Arts & Culture

Alexander Lobanov, Untitled, n.d. Collection abcd, Paris.

The opening lines of “From a Great Mind,” a song by the Siberian folk-punk singer Yanka Dyagileva, run something like this when translated from Russian:

From a great mind, only madness and jail,
From a reckless head, only ditches and barriers,
From a beautiful soul, only scabs and lice,
From universal love, only bloodied physiognomies.

A similar sentiment animates “Ostalgia,” the recently opened exhibit at the New Museum in New York. The name for the show is taken from the German neologism ostalgie, a portmanteau of east and nostalgia meant to evoke a longing for life in East Germany, particularly its daily rituals and their trappings. But the show—and this is probably true of its namesake concept—is not really about a longing for communism. It is rather about the hunger for the kind of meaning that can only emerge from meaning’s suppression. Repressive regimes raise the stakes: under them, art is not something artists are paid to create, but something that extorts a price—perhaps a terrible one—from the artist. Ostalgie is not for the totalitarian government but for the clarity that emerges from the knowledge that great minds risked the gulag, the madhouse, the blindfold, and the rifle with every act of artistic creation. 

“Ostalgia” opens with a mural timeline that begins roughly with the Yalta Conference and progresses to December 1991, marking the official dissolution of the Soviet Union. Nineteen ninety-one is, according to the catalogue introduction by Massimiliano Gioni, the show’s curator, “the temporal epicenter of the exhibition,” the rupture between the “Before” and the “After.” That the works are not presented chronologically makes for a potentially nifty game: viewers can attempt to guess which pieces were made when without the aid of curatorial labels.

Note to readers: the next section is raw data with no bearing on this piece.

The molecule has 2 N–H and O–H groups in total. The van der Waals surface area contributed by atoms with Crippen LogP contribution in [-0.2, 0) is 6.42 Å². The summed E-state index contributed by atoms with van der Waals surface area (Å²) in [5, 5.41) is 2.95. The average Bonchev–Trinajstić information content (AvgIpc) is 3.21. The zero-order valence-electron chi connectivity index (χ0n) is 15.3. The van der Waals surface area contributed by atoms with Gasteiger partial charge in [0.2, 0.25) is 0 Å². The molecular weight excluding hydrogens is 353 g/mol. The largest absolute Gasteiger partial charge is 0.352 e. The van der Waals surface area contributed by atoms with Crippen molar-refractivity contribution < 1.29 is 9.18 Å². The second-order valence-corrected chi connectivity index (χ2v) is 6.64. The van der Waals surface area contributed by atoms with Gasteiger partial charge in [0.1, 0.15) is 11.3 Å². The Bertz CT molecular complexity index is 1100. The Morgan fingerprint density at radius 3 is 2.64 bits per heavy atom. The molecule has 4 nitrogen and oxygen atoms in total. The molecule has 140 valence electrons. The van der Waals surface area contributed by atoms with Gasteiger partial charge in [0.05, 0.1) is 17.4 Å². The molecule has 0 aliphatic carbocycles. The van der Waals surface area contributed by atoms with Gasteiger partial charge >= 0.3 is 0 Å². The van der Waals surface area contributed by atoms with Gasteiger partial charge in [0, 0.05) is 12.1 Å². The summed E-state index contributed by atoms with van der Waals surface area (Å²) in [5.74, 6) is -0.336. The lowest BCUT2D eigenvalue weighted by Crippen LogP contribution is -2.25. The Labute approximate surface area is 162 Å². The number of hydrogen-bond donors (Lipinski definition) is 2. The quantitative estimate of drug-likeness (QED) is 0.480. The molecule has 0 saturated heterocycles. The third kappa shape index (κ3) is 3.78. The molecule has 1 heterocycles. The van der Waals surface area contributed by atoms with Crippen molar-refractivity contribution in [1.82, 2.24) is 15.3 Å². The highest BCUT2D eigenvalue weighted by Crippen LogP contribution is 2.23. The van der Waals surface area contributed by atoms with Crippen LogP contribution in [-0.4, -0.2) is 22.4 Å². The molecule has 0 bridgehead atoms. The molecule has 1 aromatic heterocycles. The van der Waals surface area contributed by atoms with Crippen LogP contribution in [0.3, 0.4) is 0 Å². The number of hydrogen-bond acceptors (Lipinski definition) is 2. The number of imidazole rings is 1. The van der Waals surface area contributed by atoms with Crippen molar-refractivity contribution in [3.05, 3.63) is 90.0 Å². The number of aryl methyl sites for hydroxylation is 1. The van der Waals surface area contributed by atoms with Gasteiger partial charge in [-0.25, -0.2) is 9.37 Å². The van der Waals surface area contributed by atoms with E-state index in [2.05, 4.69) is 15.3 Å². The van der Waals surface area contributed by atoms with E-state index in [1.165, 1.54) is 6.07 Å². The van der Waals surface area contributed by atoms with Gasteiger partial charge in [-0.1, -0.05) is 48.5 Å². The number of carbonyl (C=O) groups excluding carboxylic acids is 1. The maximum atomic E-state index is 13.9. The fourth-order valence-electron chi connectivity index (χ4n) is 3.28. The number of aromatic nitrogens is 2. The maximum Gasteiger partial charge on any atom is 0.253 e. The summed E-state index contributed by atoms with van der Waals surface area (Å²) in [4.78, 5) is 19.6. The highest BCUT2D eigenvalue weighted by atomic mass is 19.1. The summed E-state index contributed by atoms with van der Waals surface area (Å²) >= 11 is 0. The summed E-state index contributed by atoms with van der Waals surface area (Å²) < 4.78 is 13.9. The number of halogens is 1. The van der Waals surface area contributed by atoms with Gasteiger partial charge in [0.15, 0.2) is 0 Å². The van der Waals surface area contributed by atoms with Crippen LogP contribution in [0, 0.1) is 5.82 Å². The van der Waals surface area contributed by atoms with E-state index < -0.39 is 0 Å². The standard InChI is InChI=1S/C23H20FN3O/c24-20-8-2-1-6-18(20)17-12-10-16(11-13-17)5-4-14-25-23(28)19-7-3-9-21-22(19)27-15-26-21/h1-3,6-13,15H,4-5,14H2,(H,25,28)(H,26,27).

But “Ostalgia” turns out to be almost ahistorical, and not only in its subversion of a linear narrative. “Our relation to history remains retrospective, but also anticipatory,” proclaims an adage from Pages magazine, a bilingual, English-Farsi publication founded by two exiled Iranian artists. Stenciled onto the fifth-floor wall, the quote ushers the visitor in to the exhibition. Like Faulkner’s “The past is never dead. It’s not even past,” the sentiment hints at the show’s thesis: that an era’s traumas and triumphs never really disappear but merely assume a new disguise.

The collapse of the Soviet bloc—and to some extent, all of the art included in the show, even when it was made before 1991, concerns itself with a phase of the collapse—was a trauma on par with the trauma of its creation. And like all seemingly ineffable things, it demands that artists return to it, working and reworking it until it becomes more pliable. Say what you will about the Soviets, they knew propaganda and how to propagate it: so successful were their teachings that those lessons have long outlasted the official ideology. I grew up largely in New York, having immigrated to the United States in 1990; I attended only the first two grades of a Soviet school. Still, when I stumbled on footage of Lenin’s statue, toppled and swinging by a crane, I held my breath. No matter that more than twenty years had passed since the monuments came down, that in the meantime his crimes had come to light; it is still hard for me to think “Lenin” without giving him the honorific “Dedushka,” the grandfather of us all.

Deimantas Narkevicius, Once in the XX Century, 2004, still from a color video transferred to DVD, 7 minutes. Courtesy Galerie Jan Mot.